Beekeepers open Cold Spring pop-up
With little effort, LoMar Farms has generated plenty of media buzz, including coverage in People, The New York Times and O, The Oprah Magazine.
“There aren’t a lot of Black beekeepers, for one thing,” says co-owner Brett Wright. “We also make a great product and people like my wife,” actor Yvonna Kopacz, who has appeared on Guiding Light, Days of Our Lives and Law & Order: Special Victims Unit.
Last week, the couple opened their first pop-up boutique, at 167 Main St. in Cold Spring, to sell “farm chic” beeswax candles, honey, clothing, lip balm, body products and kitchen accessories. It shares the building with Wynono & Co. and Joseph’s Fine Jewelry.
After moving from New York City to Rockland County, Wright and Kopacz made ice cream runs with their two daughters to Cold Spring in their 1957 wood-paneled Thompson motorboat. Now in college, Lola and Marley help out with the family business (except the beekeeping) and inspired the farm’s mashup name.
“Cold Spring reminds us of Sag Harbor” on Long Island, said Wright. “But this is much closer.”
LoMar established a toehold in Cold Spring in May when Mundane, a scent shop down the street, began carrying its tapered candles.
The family’s journey into farming began while Wright and Kopacz rehabbed a weather-beaten, 200-year-old farmhouse, barn and other buildings on a 5-acre property. The 2012 documentary More Than Honey inspired them to learn beekeeping.
“I was amazed at how fast he said ‘yes’ to keeping bees,” recalls Kopacz, who grew up in Fresno, California, where she acquired experience in agriculture. At 18, she moved to New York City to work as a model.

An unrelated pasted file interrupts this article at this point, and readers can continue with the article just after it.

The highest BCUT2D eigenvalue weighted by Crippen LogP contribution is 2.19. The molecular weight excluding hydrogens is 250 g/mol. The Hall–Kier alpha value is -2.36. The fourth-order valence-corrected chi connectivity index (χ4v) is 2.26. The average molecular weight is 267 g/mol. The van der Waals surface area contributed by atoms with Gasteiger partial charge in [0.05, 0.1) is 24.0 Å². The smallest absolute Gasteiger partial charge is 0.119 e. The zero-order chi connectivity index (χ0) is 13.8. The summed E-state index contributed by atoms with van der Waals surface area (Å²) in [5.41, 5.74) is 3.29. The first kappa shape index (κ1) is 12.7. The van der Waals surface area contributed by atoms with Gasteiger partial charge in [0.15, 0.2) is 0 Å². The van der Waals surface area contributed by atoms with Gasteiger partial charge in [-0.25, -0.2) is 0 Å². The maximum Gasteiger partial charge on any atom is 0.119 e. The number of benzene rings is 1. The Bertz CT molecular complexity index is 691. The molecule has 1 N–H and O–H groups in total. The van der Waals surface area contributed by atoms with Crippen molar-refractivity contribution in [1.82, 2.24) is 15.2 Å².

Wright, who grew up in suburban New Jersey, had no farming experience. He began his eclectic career in marketing and business development at national magazines. Then, he worked at Uptown Records, one of the first hip-hop labels, and eventually owned Vice magazine — twice.
The couple began keeping bees to pollinate the property so that trees and plants would bloom while they renovated the house and barn. They also raise chickens and grow fruits and vegetables.
LoMar took off gradually after several celebrity friends began using their products, says Kopacz. Sales boomed during the pandemic shutdown when people nested with candles, and increased after the murder in Minneapolis of George Floyd because people wanted to support Black businesses, she says.
Although new to Cold Spring, the couple say they are well aware of the challenges getting visitors to traverse Furnace Street, which Wright refers to as the Mason-Dixon Line.
“A lot of people park north of Chestnut Street, so they have to walk down and come back up, passing by twice,” says Lindsay Fastiggi, owner of Spice Revolution at 161 Main St. “Other people just want to take their steps and breathe in the beautiful air.”
To promote LoMar, which will be around until at least the end of the month, Wright plans to hand out honey sticks and other samples.
“This storefront has been empty for so long, lots of people who stopped in as we’re setting up are happy to see the lights on,” he said. “If we’re successful here, we might expand to other destination locations.”
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